In 2008 the ithinkihatemy45s blog wrote:

The non-LP “Epistle to Dippy” is one of the best from this period, a lysergic, almost Barrett-esque single with sproingy guitars, sawing cellos, and a harpsichord break. Even though some of the lyrics are, uh, dated (“Look on yonder misty mountain / See the young monk meditating,” “Elevator in the brain hotel,” etc.), give it a pass for its great arrangement, great spaced-out vocal, and great melody; this is easily in the same league as killers “Hurdy Gurdy Man” and “Sunshine Superman.” Donovan’s psychedelic pop – “Dippy” in particular – seems to be the reference point for the Rolling Stones’ strange attempts at the form in 1967: “Dandelion” and “We Love You” take more from records such as this one than they do any, say, Beatles disc.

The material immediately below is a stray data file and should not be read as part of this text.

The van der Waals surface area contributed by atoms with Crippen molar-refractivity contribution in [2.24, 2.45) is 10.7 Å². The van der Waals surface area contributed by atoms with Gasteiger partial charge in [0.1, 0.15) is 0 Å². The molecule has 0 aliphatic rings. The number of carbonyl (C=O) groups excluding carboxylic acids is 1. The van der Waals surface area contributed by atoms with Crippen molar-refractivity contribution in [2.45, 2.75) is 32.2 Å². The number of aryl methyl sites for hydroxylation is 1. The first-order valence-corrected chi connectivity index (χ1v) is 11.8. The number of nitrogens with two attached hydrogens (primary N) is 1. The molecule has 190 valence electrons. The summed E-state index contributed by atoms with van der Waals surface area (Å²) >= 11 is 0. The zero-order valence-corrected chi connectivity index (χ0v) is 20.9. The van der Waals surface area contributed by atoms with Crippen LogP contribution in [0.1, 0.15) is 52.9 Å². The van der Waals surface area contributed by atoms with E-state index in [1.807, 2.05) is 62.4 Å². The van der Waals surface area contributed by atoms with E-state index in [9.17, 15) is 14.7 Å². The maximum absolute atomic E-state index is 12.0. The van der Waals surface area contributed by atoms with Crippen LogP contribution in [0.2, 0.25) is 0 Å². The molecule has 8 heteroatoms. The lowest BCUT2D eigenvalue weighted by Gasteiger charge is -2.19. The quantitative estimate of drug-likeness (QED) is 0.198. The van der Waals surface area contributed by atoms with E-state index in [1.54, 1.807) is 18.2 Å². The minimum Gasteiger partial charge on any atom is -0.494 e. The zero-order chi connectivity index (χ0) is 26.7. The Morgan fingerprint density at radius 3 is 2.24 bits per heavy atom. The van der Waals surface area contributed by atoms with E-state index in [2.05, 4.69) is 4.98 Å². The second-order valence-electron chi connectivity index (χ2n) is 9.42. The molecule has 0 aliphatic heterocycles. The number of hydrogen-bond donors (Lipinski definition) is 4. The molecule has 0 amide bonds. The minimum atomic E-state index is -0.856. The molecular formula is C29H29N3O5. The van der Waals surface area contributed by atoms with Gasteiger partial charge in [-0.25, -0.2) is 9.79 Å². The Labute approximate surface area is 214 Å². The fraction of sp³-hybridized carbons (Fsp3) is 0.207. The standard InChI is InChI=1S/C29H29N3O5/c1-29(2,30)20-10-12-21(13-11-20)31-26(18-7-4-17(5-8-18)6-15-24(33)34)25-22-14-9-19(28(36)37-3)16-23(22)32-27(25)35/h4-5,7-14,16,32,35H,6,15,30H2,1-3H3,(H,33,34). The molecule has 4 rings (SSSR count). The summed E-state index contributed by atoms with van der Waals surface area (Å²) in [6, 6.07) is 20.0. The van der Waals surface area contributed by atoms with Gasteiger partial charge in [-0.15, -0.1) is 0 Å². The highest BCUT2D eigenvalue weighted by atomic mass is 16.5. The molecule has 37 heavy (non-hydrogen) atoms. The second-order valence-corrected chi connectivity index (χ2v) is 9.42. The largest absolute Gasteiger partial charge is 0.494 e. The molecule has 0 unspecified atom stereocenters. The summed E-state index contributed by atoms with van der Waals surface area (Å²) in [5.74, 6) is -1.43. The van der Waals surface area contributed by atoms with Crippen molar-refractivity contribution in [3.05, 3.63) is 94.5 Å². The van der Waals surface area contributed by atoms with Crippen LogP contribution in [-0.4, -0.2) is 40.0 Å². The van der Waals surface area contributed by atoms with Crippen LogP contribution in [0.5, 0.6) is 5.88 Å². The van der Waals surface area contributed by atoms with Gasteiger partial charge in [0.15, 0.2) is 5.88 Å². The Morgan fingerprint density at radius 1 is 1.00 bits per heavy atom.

Another great Donovan song is the title track from the album Barabajagal (1969).

On this one, Donovan is backed by the Jeff Beck Group – including Beck (guitar) Ron Wood (bass) and Nicky Hopkins (keys). They rock out while at the same time giving the cut a jazzy feel. The blue chip trio of woman background singers — Lesley Duncan, Madeline Bell and Suzi Quatro – adds a special spark to the recording.

The lyrics are incomprehensible – mostly nonsense syllables – but fun to sing and listen to.

So I vote that you take Donovan seriously (if you don’t already) and give his back catalog a listen. You won’t be disappointed!

Enjoy… until next week.